That's why I said that the issue of empty space is complicated. Depending on how you look at it the atom could be 100% empty space or it could fill most of the universe at once.
ViperSRT3g
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Dec19-13, 05:40 AM
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Quote Quote by Drakkith View Post
If fundamental particles are point-like, and if you believe that only particles are "physical" objects capable of taking up space, then 100% of everything is empty space. However if you consider that particles are believed to be "excitations" of fields then you could say that the space inside an atom is filled with these fields and is not empty.
Basic subatomic particles are most definitely not point-like aside from electrons. At the most, Protons and Neutrons have a somewhat easily measurable size, and do take up a physical space. It is this space, that most of the atom's matter is located. The atomic system itself though, extends for as far as the electrons orbitals reach because that is that atom's area of influence. It is this area that atoms normally interact with each other linking up to create molecules that comprise the rest of an object. This is why most matter is considered to be 99% empty space.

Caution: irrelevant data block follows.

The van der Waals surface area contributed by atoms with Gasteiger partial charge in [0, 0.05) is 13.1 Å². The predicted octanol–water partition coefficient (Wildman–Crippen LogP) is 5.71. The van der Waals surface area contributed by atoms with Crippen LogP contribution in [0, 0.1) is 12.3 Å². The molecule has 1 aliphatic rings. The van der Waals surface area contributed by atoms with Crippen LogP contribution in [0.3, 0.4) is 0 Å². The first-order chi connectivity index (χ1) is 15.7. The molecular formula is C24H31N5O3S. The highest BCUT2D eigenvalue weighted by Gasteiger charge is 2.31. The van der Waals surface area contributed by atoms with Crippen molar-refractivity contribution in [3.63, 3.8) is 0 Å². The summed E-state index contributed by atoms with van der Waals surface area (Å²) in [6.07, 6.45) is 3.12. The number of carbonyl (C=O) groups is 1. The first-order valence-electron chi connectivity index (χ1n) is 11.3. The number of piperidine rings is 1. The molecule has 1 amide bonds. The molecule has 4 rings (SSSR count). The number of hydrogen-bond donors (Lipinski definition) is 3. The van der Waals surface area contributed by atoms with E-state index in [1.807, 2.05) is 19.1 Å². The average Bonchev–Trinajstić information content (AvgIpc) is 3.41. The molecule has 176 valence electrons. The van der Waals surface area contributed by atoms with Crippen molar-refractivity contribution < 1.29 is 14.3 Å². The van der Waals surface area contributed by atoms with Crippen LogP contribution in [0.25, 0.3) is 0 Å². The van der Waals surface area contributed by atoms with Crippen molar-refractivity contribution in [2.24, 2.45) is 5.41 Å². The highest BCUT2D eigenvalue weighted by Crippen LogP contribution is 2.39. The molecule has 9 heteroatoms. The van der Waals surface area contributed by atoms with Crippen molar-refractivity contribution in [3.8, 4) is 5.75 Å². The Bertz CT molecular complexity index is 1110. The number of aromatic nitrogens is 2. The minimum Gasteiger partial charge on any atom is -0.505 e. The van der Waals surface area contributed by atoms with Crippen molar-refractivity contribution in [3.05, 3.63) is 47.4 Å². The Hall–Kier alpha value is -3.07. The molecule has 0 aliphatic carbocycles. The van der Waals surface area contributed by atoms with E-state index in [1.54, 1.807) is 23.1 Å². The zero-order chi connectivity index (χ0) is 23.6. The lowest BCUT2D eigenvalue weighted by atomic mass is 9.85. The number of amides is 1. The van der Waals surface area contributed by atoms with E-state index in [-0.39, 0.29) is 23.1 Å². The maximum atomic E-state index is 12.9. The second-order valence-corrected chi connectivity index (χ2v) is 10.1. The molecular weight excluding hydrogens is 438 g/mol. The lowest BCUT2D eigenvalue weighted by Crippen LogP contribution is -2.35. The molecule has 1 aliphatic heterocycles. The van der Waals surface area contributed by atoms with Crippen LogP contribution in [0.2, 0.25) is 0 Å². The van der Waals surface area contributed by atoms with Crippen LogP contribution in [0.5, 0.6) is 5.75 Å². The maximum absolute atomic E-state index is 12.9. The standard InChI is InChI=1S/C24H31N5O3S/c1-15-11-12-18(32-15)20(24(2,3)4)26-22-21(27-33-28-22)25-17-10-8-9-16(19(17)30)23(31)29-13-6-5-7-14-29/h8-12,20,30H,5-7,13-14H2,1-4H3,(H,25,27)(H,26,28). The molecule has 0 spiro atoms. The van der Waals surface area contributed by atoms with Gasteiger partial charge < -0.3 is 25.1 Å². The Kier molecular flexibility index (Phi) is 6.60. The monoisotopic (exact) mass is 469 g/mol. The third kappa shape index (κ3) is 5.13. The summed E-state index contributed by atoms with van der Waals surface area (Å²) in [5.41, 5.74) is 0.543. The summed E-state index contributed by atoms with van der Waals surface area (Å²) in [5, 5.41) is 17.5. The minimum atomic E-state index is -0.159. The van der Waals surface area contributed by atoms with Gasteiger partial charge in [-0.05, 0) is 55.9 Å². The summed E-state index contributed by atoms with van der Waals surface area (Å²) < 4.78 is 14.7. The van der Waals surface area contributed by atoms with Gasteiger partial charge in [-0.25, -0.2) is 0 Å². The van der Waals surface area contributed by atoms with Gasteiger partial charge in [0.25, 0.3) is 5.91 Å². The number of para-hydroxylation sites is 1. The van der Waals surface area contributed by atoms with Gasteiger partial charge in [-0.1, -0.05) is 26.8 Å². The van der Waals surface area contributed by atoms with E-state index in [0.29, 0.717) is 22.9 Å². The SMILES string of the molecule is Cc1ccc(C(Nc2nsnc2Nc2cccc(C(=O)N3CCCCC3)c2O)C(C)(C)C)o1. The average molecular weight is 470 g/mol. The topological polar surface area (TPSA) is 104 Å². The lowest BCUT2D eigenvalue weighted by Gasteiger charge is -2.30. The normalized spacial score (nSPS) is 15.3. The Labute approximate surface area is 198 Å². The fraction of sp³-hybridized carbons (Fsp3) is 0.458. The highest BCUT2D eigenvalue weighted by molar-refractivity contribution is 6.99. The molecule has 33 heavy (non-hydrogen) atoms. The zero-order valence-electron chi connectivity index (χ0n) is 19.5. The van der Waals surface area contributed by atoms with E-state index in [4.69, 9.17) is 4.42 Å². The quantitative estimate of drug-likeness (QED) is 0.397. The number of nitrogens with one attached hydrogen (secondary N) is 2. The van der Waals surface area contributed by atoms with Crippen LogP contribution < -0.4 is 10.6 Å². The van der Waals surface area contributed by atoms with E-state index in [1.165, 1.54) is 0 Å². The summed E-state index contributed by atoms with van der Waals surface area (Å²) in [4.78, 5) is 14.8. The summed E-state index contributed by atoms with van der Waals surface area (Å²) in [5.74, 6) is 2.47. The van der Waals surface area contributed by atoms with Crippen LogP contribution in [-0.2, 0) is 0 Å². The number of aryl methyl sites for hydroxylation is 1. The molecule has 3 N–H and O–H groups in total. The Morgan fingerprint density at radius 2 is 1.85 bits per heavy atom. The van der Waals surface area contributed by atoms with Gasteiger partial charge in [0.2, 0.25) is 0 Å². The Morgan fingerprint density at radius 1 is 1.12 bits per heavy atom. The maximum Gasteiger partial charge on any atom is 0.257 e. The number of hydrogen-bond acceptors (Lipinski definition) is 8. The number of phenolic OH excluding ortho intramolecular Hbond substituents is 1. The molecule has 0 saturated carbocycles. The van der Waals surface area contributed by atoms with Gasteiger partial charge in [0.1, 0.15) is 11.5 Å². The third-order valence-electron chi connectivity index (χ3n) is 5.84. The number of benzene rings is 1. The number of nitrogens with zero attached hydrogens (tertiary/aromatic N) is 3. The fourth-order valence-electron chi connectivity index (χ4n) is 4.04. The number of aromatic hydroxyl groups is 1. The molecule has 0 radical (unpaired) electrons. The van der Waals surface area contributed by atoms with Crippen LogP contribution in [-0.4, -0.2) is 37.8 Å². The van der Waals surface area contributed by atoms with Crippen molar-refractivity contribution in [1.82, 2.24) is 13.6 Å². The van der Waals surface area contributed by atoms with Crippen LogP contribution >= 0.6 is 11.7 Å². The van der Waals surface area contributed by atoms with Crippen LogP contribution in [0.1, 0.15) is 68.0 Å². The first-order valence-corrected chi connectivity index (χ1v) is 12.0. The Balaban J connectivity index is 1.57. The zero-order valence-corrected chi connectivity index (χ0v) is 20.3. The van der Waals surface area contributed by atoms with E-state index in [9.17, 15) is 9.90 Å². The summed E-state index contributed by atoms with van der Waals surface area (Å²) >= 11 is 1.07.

nikkkom
#15
Jan2-14, 07:54 PM
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Quote Quote by Drakkith View Post
Because the pressure is higher near the core, which makes it more favorable for protons to combine with electrons and form neutrons.
Strictly speaking, it's not pressure that makes it favorable, but availability of extremely energetic electrons.

When neutron star is being formed, electron "gas" becomes more and more degenerate, more and more of electrons move at relativistic velocities, and reach enough energy for p + e -> n + nu reaction. Conversely, normally unstable neutrons cannot decay, since there is no quantum-mechanical "space" for resulting not-energetic-enough electron.